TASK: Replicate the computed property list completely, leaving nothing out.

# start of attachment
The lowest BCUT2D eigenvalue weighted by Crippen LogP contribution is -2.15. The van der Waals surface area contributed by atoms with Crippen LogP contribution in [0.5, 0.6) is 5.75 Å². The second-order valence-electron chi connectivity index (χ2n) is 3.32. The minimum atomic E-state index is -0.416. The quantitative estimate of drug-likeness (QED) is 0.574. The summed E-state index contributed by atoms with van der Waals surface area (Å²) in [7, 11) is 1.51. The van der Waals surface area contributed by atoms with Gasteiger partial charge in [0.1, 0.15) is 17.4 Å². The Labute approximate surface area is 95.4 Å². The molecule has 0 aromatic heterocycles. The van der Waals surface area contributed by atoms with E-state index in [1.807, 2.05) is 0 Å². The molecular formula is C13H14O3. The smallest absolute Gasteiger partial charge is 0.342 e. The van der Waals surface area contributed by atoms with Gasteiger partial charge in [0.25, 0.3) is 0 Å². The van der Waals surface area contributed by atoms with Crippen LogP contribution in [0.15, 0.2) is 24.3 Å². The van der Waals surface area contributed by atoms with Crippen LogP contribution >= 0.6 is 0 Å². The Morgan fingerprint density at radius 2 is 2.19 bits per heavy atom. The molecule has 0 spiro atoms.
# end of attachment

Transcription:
The lowest BCUT2D eigenvalue weighted by Crippen LogP contribution is -2.15. The van der Waals surface area contributed by atoms with Crippen LogP contribution in [0.5, 0.6) is 5.75 Å². The second-order valence-electron chi connectivity index (χ2n) is 3.32. The minimum atomic E-state index is -0.416. The quantitative estimate of drug-likeness (QED) is 0.574. The summed E-state index contributed by atoms with van der Waals surface area (Å²) in [7, 11) is 1.51. The van der Waals surface area contributed by atoms with Gasteiger partial charge in [0.1, 0.15) is 17.4 Å². The Labute approximate surface area is 95.4 Å². The molecule has 0 aromatic heterocycles. The van der Waals surface area contributed by atoms with E-state index in [1.807, 2.05) is 0 Å². The molecular formula is C13H14O3. The smallest absolute Gasteiger partial charge is 0.342 e. The van der Waals surface area contributed by atoms with Gasteiger partial charge in [0.25, 0.3) is 0 Å². The van der Waals surface area contributed by atoms with Crippen LogP contribution in [0.15, 0.2) is 24.3 Å². The van der Waals surface area contributed by atoms with Crippen LogP contribution >= 0.6 is 0 Å². The Morgan fingerprint density at radius 2 is 2.19 bits per heavy atom. The molecule has 0 spiro atoms.